these early events of his life gave Mr. Pitt immonse advantage over him in such attacks. Juplus cast them into his teeth sixteen years after. “Your zeal in the cause of an unhappy prince was expressed with the sincerity of wine and some of the solemnities of religion."

In quoting from Butler, I have modified his statement in two or three instances. By a slip of the pen he wrote Festus for Felix, and Solicitor for Attorney. He also makes Pitt say Judge Festus,” when Murray was not made judge until a year later. It is easy to see how the title judge might have slipped into the story after Murray was raised to the bench; but Mr. Pitt could never have addressed the same person as judge and yet as prosecuting officer of the Crown.

o The eyes

in November with the title of Lord Mansfield; and on the day he took his seat upon the bench, Newcastle resigned as minister.

Nothing now remained for the King but to transfer the government to Mr. Pitt. It was a humiliating necessity, but the condition of public affairs was dark and threatning, and no one else could be found of sufficient courage or capacity to undertake the task. Pitt had said to the Duke of Devonshire, “ My Lord, I am sure that I can save this country, and that nobody else can.” The people believed him. of an afflicted and despairing nation," says Glover, who was far from partaking in their enthusiasm, were now lifted up to a private gentleman of slender fortune, wanting the parade of birth or title, with no influence except marriage with Lord Temple's sister, and even confined to a narrow circle of friends and acquaintances. Yet, under these circumstances, Mr. Pitt was considered the savior of England.” His triumph was the triumph of the popular part of the Constitution. It was the first instance in which the middling classes, the true Commons of Great Britain, were able to break down in Parliament that power which the great families of the aristocracy had so long possessed, of setting aside or sustaining the decisions of the Throne.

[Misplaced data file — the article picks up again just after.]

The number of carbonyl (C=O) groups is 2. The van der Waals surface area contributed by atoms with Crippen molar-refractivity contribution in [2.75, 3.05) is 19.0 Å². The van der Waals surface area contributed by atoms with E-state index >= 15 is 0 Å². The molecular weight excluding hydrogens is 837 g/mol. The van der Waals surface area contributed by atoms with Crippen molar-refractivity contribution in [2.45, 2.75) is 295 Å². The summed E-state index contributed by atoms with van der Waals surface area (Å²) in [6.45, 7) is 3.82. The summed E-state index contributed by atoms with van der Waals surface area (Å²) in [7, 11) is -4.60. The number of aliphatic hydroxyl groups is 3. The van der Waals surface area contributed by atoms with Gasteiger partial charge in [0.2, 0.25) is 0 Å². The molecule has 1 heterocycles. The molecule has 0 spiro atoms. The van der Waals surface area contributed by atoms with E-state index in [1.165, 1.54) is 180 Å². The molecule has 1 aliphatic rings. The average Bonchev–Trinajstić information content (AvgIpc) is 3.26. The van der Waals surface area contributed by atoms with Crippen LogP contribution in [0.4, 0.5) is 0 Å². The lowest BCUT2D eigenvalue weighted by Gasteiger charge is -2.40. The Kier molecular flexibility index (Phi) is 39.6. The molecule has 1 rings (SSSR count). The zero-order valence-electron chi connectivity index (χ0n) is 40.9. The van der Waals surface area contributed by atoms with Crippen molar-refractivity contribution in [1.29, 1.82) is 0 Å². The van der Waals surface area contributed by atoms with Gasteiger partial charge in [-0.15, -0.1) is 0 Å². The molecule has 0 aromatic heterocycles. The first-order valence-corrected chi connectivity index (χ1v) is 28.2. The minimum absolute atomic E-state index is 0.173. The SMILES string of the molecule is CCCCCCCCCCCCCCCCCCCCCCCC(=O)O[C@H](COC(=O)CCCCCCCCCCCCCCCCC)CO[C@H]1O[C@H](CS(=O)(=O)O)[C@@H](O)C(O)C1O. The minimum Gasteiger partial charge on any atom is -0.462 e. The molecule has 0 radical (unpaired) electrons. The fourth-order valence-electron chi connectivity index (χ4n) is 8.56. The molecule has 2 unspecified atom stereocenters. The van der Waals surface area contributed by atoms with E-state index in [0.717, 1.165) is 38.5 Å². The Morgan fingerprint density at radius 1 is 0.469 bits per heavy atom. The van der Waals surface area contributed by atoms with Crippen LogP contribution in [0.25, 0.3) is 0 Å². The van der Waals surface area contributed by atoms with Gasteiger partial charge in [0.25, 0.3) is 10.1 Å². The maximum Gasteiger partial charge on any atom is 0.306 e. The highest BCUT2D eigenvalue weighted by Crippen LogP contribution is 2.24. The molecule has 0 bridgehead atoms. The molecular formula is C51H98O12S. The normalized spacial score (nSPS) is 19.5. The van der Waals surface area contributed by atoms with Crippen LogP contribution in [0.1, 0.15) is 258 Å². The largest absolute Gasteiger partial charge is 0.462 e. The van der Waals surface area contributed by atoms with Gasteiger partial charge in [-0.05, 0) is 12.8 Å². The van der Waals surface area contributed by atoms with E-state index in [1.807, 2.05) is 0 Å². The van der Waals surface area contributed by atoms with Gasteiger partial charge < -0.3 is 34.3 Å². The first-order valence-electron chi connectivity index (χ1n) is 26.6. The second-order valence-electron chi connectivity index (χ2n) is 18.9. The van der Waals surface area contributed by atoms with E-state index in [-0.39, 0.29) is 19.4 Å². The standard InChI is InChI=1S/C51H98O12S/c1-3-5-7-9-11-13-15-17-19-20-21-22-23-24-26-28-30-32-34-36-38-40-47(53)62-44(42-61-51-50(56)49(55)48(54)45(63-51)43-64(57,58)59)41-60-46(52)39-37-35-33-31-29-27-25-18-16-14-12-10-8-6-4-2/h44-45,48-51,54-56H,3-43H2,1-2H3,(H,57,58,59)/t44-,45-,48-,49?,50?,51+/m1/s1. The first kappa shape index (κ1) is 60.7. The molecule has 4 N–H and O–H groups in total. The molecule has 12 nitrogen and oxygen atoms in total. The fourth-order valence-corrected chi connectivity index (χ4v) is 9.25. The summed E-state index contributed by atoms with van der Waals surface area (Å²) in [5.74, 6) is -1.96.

Mr. Pitt's entrance on the duties of Prime Minister in December, 1756, brings us to the fourth period of his political life, which embraces nearly five years, down to October, 1761. For about four months, however, during his first ministry, his hands were in a great measure tied. Though supported by the unanimous voice of tho people, the King regarded him with personal dislike ; Newcastle and his other oppo. nents were able to defeat him in Parliament; and in April, 1757, he received the royal mandate to retire. This raised a storm throughout the whole of England. The stocks fell. The Common Council of London met and passed resolutions of the strongest kind. The principal towns of the kingdom, Bath, Chester, Norwich, Salisbury, Worcester, Yarmouth, Newcastle, and many others, sent Mr. Pitt the freedom of their respective cities, as a token of their confidence and as a warning to the King. “For some weeks,” says Horace Walpole, “it rained gold boxes !" The King, in the mean time, spent nearly three months in the vain attempt to form another administration. It was now perfectly apparent, that nothing could be done without concessions on both sides. Mr. Pitt therefore consented, June 29th, 1757, to resume his office as Principal Secretary of State and Prime Minister, in conjunction with Newcastle as head of the Treasury, satisfied that he could more easily overrule and direct the Duke as a member of the Cabinet than as leader of the Opposition. The result verified his expectations. His second ministry now commenced, that splendid era which raised England at once, as if by magic, from the brink of ruin and degradation. The genius of one man completely penetrated and informed the mind of a whole people. “From the instant he took the reins, the panic, which had paralyzed every effort, disappeared. Instead of mourning over former disgrace and dreading future defeats, the nation assumed in a moment the air of confidence, and awaited with im. patience the tidings of victory.” In every thing he undertook,

“He put so much of his soul into his act

That his example had a magnet's force,

And all were prompt to follow whom all loved." To this wonderful power of throwing his spirit into other minds, Colonel Barré referred at a later period, in one of his speeches in Parliament: “He was possessed of the happy talent of transfusing his own zeal into the souls of all those who were to have a share in carrying his projects into execution; and it is a matter well known to many officers now in the House, that no man ever entered his closet who did not feel himself, if possible, braver at his return than when he went in." He knew, also, how to use fear, as well as affection, for the accomplishment of his designs “It will be impossible to have so many ships prepared so soon," said Lard